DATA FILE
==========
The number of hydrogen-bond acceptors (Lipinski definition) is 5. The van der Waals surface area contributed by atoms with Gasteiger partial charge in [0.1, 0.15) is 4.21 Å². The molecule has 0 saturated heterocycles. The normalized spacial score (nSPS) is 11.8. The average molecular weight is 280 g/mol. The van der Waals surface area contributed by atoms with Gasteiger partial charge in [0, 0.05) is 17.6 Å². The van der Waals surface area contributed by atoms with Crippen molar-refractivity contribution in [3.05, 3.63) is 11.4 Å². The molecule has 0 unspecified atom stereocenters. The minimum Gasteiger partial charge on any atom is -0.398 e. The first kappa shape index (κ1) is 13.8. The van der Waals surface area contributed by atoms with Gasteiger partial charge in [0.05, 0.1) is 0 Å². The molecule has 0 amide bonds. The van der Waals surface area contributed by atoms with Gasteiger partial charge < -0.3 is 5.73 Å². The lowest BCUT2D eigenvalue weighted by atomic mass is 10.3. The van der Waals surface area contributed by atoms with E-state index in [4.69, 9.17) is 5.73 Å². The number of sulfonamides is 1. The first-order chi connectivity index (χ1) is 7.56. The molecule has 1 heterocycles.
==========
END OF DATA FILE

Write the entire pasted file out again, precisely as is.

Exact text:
The number of hydrogen-bond acceptors (Lipinski definition) is 5. The van der Waals surface area contributed by atoms with Gasteiger partial charge in [0.1, 0.15) is 4.21 Å². The molecule has 0 saturated heterocycles. The normalized spacial score (nSPS) is 11.8. The average molecular weight is 280 g/mol. The van der Waals surface area contributed by atoms with Gasteiger partial charge in [0, 0.05) is 17.6 Å². The van der Waals surface area contributed by atoms with Crippen molar-refractivity contribution in [3.05, 3.63) is 11.4 Å². The molecule has 0 unspecified atom stereocenters. The minimum Gasteiger partial charge on any atom is -0.398 e. The first kappa shape index (κ1) is 13.8. The van der Waals surface area contributed by atoms with Gasteiger partial charge in [0.05, 0.1) is 0 Å². The molecule has 0 amide bonds. The van der Waals surface area contributed by atoms with Gasteiger partial charge < -0.3 is 5.73 Å². The lowest BCUT2D eigenvalue weighted by atomic mass is 10.3. The van der Waals surface area contributed by atoms with E-state index in [4.69, 9.17) is 5.73 Å². The number of sulfonamides is 1. The first-order chi connectivity index (χ1) is 7.56. The molecule has 1 heterocycles.